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“Dec. 15, 1775, “MADAM,

“Having, after my return from a little ramble to France, passed some time in the country, I did not hear, till I was told by Miss Reynolds, that you were in town: and when I did hear it, I heard likewise that you were ill. To have you detained among us by sickness is to enjoy your presence at too dear a rate. I suffer myself to be flattered with hope that only half the intelligence is now true, and that you are now so well as to be able to leave us, and so kind as not to be willing. I am,

Madam, your most humble servant, “SAM. Johnson.”

Montagu MSS.


“Dec. 17, 1775. “MADAM,

“All that the esteem and reverence of mankind can give you has long been in your possession, and the little that I can add to the voice of nations will not merely exalt; of that little, however, you are, I hope, very certain. I wonder, Madam, if you remember Col in the Hebrides. The brother and heir of poor Col has just been to visit me, and I have engaged to dine with him on Thursday. I do not know his lodging, and cannot send him a message, and must therefore suspend the honour which you are pleased to offer to, Madam, your most humble

servant, “SAM. JoHNson.”

Montagu MSS.


“Thursday, Dec. 21, 1775. “MADAM,

“I know not when any letter has given me so much pleasure or vexation as that which I had yesterday the honour of receiving. That you, Madam, should wish for my company is surely a sufficient reason for being pleased; that I should delay twice, what I had so little right to expect even once, has so bad an appearance, that I can only hope to have it thought I am ashamed.—You have kindly allowed me to name a day. Will you be pleased, Madam, to accept of me any day after Tuesday ? Till I am favoured with your answer, or despair of so much condescension, I shall suffer no engagement to fasten itself upon me. I am, Madam, your most obliged and most humble servant, “SAM. Johnson.”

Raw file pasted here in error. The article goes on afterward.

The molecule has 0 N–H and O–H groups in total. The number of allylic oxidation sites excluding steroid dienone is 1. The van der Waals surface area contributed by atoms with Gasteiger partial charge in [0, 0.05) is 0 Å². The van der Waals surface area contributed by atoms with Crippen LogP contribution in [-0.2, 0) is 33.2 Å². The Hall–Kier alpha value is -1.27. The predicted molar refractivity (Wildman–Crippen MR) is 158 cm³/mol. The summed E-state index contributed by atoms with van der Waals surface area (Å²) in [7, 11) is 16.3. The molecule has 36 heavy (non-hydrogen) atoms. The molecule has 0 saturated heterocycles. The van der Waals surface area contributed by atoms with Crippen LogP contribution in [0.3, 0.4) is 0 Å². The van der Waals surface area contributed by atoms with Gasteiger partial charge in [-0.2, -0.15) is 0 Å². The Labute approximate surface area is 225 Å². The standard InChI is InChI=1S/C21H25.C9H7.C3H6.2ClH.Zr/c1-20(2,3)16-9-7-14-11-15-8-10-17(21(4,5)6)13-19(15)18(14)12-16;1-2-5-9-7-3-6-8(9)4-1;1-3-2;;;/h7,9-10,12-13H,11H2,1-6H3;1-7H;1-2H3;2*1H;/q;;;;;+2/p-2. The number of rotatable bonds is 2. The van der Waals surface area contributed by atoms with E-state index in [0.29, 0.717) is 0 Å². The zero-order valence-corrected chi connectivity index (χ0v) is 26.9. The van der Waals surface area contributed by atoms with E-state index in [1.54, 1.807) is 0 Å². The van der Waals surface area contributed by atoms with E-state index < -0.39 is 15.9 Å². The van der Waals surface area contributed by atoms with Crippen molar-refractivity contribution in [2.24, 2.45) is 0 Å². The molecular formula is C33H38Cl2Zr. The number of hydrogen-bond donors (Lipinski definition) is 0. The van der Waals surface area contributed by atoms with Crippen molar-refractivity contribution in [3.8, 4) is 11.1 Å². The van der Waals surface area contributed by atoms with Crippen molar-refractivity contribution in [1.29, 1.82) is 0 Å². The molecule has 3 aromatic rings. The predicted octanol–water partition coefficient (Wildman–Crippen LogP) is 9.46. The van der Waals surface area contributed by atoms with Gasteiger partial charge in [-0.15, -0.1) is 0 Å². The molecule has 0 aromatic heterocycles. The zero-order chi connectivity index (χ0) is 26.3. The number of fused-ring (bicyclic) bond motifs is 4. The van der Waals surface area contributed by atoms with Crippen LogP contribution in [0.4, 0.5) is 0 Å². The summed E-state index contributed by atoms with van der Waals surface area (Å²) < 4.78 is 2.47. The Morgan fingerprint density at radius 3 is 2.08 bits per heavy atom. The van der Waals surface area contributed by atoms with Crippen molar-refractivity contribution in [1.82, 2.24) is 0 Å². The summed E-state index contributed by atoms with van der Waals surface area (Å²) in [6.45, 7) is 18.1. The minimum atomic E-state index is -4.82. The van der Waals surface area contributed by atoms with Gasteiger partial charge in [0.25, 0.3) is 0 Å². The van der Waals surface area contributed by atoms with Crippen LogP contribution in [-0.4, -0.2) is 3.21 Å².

Montagu MSS.


About 1775—but undated. “SIR,

“When I returned from the country I found your letter; and would very gladly have done what you desire, had it been in my power. Mr. Farmer is, I am confident, mistaken in supposing that he gave me any such pamphlet or cut. I should as soon have suspected myself, as Mr. Farmer, of forgetfulness ; but that I do not know, except from your letter, the name of Arthur O'Toole, nor recollect that I ever heard of it before. I think it impossible that I should have suffered such a total obliteration from my mind of any such thing that was ever there. This at least is certain, that I do not know of any such pamphlet; and equally certain I desire you to think it, that if I had it, you should immediately receive it from, Sir, your most humble

servant, “SAM. Johnson.”

II. THE CLUB. THE CLUB was founded in 1764, by Sir Joshua Reynolds and Dr.